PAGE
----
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Singapore malls take lead in bumping up food space to counter online hit
[SINGAPORE] Singapore's shopping centres, intent on keeping units filled and luring back patrons, are renting space to eateries far beyond industry norms in what observers say is a glimpse of how malls are coping with the online onslaught on brick-and-mortar stores.
The often-billed shopping paradise, with Asia's highest retail space per capita, has seen vacancy rates and rents near their weakest in at least six years - metrics which place its malls among the worst-performing of the region's bigger economies.
Malls globally have long been countering Internet shopping by adding features not easily replicated online, such as cinemas and schools, but the impact of changing consumer trends is more pronounced in Singapore due to an oversupply of retail space.
To make up for lost revenue, Singapore mall operators have doubled the space for food and beverage (F&B) tenants compared with a decade ago to as much as 40 per cent, analysts said, even though it is costly to refit units to accommodate kitchens, while rents can be lower than for fashion stores, for instance.
"They are no longer 'shopping' malls," said Desmond Sim, research head at real estate services firm CBRE in Singapore.
They are adding more activity-based tenants and facilities that "provide a little bit more sustainability away from e-commerce".
Real estate services firm JLL put F&B space in Singapore malls at over 30 per cent, compared with 23 per cent in rival shopping destination Hong Kong and 10-15 per cent in Europe.
In September, M&G Real Estate reopened its Compass One mall in the island's north-east with 33 per cent of space allocated to F&B outlets, from 20 per cent before a year-long refurbishment.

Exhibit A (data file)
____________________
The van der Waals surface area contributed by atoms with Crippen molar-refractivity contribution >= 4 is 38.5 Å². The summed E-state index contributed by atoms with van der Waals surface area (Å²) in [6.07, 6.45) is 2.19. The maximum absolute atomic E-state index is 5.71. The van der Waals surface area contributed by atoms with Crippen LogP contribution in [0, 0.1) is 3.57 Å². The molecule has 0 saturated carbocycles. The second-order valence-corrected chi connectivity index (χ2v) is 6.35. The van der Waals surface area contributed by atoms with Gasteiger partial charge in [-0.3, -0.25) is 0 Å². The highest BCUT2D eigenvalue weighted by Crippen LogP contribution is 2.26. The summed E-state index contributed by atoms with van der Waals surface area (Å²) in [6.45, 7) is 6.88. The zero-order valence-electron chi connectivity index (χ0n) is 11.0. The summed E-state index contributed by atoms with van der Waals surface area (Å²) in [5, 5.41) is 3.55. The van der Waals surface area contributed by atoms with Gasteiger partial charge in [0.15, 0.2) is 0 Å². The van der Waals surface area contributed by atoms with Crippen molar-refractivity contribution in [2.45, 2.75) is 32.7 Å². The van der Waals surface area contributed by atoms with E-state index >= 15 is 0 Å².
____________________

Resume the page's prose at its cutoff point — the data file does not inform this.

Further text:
"F&B, in Singapore, I will consider that as rather non-discretionary," said Ng Chiang Ling, M&G Real Estate's Asia chief executive.
"So that was one of the key things - offer more F&B (and) to offer more choices."
AsiaMalls also added eateries after refurbishing its Tiong Bahru Plaza and White Sands shopping centres, while Sim Lian Group gave F&B about 30 per cent when it opened Hillion Mall in February.
"Regionally, other countries will definitely look at us in terms of our offerings, and we can be used as a reference as well," said Singapore-based Diane Aw, head of retail services at property consultancy Colliers International.
Singapore has about 11.6 square feet of retail space per capita, showed data from JLL. That compared with Hong Kong's 11.5 square feet, Bangkok's 8.6 and Shanghai's 4.8.
But its retail vacancy rate hit 8.4 per cent in July-September, the highest since at least January-February 2011, government data showed, increasing the pressure to fill units.
"Malls have been providing more room for negotiation compared with a few years back," said Vincent Tan, managing director at Select Group, which runs Peach Garden and Texas Chicken restaurants.
"We have been able to strike better deals with regard to rent."
To be sure, F&B is just one means of countering a downturn, with others including loyalty programmes and technology to track shopping behaviour.
"Malls will never go 100 per cent F&B - nobody wants to go to a giant food court," said Christopher Tang, chief executive officer, Singapore, at developer Frasers Centrepoint Ltd.
"It can be 35-40 per cent. I'm not sure where the magic line is at the moment."